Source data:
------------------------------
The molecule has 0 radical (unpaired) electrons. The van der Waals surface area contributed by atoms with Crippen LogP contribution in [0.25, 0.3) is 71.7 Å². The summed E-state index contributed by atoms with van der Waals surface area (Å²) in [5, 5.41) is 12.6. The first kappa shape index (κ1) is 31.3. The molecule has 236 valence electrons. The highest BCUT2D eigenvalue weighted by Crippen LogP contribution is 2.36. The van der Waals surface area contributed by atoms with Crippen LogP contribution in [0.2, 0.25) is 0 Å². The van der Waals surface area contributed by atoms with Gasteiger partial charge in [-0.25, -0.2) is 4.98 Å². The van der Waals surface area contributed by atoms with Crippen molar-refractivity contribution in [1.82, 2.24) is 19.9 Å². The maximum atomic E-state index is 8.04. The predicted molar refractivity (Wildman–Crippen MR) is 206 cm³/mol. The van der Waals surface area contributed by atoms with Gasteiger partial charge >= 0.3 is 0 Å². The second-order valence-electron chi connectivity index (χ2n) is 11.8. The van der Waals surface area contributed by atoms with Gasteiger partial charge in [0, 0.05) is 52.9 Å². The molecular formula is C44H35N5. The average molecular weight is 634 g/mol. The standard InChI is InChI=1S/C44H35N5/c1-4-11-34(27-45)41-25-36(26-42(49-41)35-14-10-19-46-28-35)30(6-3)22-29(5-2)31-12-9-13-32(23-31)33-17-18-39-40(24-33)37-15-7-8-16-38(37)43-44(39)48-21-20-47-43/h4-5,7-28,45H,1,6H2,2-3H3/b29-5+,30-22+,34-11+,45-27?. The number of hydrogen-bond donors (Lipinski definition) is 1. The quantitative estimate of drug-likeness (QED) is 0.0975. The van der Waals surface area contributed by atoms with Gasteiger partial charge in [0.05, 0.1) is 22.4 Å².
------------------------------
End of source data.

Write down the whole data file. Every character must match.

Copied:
The molecule has 0 radical (unpaired) electrons. The van der Waals surface area contributed by atoms with Crippen LogP contribution in [0.25, 0.3) is 71.7 Å². The summed E-state index contributed by atoms with van der Waals surface area (Å²) in [5, 5.41) is 12.6. The first kappa shape index (κ1) is 31.3. The molecule has 236 valence electrons. The highest BCUT2D eigenvalue weighted by Crippen LogP contribution is 2.36. The van der Waals surface area contributed by atoms with Crippen LogP contribution in [0.2, 0.25) is 0 Å². The van der Waals surface area contributed by atoms with Gasteiger partial charge in [-0.25, -0.2) is 4.98 Å². The van der Waals surface area contributed by atoms with Crippen molar-refractivity contribution in [1.82, 2.24) is 19.9 Å². The maximum atomic E-state index is 8.04. The predicted molar refractivity (Wildman–Crippen MR) is 206 cm³/mol. The van der Waals surface area contributed by atoms with Gasteiger partial charge >= 0.3 is 0 Å². The second-order valence-electron chi connectivity index (χ2n) is 11.8. The van der Waals surface area contributed by atoms with Gasteiger partial charge in [0, 0.05) is 52.9 Å². The molecular formula is C44H35N5. The average molecular weight is 634 g/mol. The standard InChI is InChI=1S/C44H35N5/c1-4-11-34(27-45)41-25-36(26-42(49-41)35-14-10-19-46-28-35)30(6-3)22-29(5-2)31-12-9-13-32(23-31)33-17-18-39-40(24-33)37-15-7-8-16-38(37)43-44(39)48-21-20-47-43/h4-5,7-28,45H,1,6H2,2-3H3/b29-5+,30-22+,34-11+,45-27?. The number of hydrogen-bond donors (Lipinski definition) is 1. The quantitative estimate of drug-likeness (QED) is 0.0975. The van der Waals surface area contributed by atoms with Gasteiger partial charge in [0.05, 0.1) is 22.4 Å².